Did the Head of a Pro-Bush Super PAC Make $14 Million?
Policy + Politics

Did the Head of a Pro-Bush Super PAC Make $14 Million?

REUTERS/Randall Hill

Former Florida Governor Jeb Bush dropped out of the Republican presidential primary two days ago, prompting campaign officials and supporters to look for a scapegoat for the debacle. They may have settled on a pricey one, indeed.

Political strategist Mike Murphy, head of the pro-Bush super PAC Right to Rise USA, is under fire for allegedly giving himself a salary and compensation package that totals $14 million.

Related: Jeb Bush Suspends His Campaign After Being Trounced in South Carolina

"He made minimum of $14 million," a Bush campaign bundler told CNN.

The accusation brought a swift response from Murphy, calling it "Absolute bulls---."

"That mystery donor should have the guts to call me and get straightened out," Murphy told the network in an email Monday.

While the details of Murphy's compensation package at Right to Rise aren’t publicly known yet, the figure does raise questions about how the super PAC aligned with the man who was supposed to be the odds-on GOP nominee spent its money.

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After raising more than $118 million, Right to Rise USA has somewhere around $3 million left in its coffers. That paltry figure can be chalked up to at least two things. One, the group went big, spending around $56 million on television and other types of advertising as it tried desperately to get Bush out of the corner he’d been battered into by billionaire Donald Trump and Sen. Marco Rubio, a former protégé who is still alive and well in the race for the White House.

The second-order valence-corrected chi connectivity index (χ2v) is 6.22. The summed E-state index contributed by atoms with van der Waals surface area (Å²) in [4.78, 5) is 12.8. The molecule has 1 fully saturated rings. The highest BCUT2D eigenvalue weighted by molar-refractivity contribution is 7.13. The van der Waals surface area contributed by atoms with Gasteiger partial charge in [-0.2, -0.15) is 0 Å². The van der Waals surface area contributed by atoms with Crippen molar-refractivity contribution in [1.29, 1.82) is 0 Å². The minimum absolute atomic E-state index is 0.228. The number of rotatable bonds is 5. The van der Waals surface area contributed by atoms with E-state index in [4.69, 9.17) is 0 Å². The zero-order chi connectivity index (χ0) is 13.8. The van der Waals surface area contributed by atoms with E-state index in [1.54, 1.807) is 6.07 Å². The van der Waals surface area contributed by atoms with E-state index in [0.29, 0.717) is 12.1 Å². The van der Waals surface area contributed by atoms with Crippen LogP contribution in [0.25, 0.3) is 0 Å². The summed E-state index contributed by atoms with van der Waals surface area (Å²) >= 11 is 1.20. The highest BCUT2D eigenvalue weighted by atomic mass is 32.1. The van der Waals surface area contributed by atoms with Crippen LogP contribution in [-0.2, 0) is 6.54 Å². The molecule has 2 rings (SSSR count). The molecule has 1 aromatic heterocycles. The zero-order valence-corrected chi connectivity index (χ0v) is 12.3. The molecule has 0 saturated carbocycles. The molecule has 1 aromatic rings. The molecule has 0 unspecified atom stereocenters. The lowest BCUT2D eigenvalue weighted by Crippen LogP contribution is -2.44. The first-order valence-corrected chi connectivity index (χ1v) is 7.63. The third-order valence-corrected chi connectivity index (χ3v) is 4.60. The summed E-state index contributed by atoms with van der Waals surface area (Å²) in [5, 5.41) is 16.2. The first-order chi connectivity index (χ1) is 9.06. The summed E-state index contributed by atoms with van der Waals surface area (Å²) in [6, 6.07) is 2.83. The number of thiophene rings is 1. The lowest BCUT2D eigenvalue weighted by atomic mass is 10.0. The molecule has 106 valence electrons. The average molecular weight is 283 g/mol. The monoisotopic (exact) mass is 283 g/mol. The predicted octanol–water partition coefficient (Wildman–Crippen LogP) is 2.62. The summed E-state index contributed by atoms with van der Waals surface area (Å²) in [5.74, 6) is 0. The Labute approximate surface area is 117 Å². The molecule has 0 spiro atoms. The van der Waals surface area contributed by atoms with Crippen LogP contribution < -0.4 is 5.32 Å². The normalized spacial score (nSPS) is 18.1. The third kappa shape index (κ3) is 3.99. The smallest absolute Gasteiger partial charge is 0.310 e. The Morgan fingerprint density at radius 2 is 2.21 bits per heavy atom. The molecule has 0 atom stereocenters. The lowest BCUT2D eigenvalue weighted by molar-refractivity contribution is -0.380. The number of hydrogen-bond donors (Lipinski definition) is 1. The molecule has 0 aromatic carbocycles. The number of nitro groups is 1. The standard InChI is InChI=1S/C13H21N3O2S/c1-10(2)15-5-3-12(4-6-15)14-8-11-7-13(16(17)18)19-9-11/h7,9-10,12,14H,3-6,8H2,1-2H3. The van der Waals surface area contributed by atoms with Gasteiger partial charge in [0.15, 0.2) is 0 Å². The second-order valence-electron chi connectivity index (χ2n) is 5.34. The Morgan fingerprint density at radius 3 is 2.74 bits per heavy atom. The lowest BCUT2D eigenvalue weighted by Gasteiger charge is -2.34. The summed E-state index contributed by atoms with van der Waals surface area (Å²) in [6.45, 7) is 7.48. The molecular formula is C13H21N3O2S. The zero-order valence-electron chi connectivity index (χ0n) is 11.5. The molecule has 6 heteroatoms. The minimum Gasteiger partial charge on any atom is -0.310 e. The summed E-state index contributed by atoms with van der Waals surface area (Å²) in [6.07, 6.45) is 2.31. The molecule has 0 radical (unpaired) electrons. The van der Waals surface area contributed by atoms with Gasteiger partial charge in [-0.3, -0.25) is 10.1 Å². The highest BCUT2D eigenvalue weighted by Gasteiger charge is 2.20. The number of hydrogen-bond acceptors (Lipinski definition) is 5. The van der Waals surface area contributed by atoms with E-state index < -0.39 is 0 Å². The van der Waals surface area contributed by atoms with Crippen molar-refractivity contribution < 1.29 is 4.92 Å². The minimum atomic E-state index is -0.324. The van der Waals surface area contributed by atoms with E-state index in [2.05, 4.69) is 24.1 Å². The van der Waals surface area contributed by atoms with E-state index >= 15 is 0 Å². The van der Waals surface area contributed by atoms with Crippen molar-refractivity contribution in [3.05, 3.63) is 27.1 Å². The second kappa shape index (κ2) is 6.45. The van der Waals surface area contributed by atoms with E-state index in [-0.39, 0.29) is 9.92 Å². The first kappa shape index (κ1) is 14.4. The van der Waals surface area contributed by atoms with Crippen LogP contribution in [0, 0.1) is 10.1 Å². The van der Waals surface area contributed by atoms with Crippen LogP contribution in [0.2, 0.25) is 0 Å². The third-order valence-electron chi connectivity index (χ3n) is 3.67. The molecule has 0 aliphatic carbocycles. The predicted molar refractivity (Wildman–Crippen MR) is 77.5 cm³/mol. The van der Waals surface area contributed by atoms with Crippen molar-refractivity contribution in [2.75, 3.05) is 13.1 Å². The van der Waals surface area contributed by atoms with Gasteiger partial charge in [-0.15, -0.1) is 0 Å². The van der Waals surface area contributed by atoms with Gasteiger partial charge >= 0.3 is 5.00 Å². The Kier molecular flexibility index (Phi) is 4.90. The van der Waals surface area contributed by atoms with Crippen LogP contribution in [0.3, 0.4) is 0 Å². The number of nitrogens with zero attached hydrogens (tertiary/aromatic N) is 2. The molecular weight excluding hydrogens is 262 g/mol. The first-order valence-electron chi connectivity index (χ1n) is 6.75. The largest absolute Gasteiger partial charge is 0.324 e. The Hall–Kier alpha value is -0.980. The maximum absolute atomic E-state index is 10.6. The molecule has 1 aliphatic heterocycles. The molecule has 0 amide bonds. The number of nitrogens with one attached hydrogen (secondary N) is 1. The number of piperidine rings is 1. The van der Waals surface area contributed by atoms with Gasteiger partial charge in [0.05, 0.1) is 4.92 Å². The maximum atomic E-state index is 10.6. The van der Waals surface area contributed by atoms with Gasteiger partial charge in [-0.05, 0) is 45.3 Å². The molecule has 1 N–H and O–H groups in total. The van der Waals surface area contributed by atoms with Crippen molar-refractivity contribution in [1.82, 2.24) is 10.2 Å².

But that burned the candle at both ends: the farther and farther down the polls Bush tumbled, the more the super PAC’s fundraising dried up. Right to Rise raked in $379,000 in January, according to the latest FEC filing, with the majority coming in the form of a $250,000 check from one donor.

How a campaign spends its money, its “burn rate,” is one of the easiest indicators of where an effort got off the tracks. Wisconsin Governor Scott Walker dropped out of the race last September in part because he couldn’t break through the Trump din but also because he couldn’t pay all of his expenses, including a payroll that had an $89,000 post for his wife and a communications director at an annual salary of $220,000.

As the post-mortem over the Bush campaign continues, expect to see more obscure political operatives with eye-popping golden parachutes coming in for very soft landings.